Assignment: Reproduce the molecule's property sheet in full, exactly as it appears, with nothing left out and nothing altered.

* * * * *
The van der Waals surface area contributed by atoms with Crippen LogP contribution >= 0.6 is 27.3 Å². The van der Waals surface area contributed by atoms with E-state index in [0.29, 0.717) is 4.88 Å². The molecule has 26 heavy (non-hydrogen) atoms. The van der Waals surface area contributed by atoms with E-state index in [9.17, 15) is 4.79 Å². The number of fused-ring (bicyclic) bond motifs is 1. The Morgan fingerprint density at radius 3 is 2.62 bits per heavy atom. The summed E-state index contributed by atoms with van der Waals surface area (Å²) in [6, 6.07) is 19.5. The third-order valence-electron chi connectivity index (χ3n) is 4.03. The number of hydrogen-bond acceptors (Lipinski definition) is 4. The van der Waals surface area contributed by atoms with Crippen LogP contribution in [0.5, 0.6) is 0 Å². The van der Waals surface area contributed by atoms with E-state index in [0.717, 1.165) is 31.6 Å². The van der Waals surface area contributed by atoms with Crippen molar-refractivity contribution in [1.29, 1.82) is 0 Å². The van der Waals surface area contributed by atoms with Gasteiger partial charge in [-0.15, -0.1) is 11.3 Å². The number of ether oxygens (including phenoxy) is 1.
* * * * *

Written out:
The van der Waals surface area contributed by atoms with Crippen LogP contribution >= 0.6 is 27.3 Å². The van der Waals surface area contributed by atoms with E-state index in [0.29, 0.717) is 4.88 Å². The molecule has 26 heavy (non-hydrogen) atoms. The van der Waals surface area contributed by atoms with E-state index in [9.17, 15) is 4.79 Å². The number of fused-ring (bicyclic) bond motifs is 1. The Morgan fingerprint density at radius 3 is 2.62 bits per heavy atom. The summed E-state index contributed by atoms with van der Waals surface area (Å²) in [6, 6.07) is 19.5. The third-order valence-electron chi connectivity index (χ3n) is 4.03. The number of hydrogen-bond acceptors (Lipinski definition) is 4. The van der Waals surface area contributed by atoms with Crippen LogP contribution in [0.5, 0.6) is 0 Å². The van der Waals surface area contributed by atoms with E-state index in [0.717, 1.165) is 31.6 Å². The van der Waals surface area contributed by atoms with Crippen molar-refractivity contribution in [1.29, 1.82) is 0 Å². The van der Waals surface area contributed by atoms with Gasteiger partial charge in [-0.15, -0.1) is 11.3 Å². The number of ether oxygens (including phenoxy) is 1.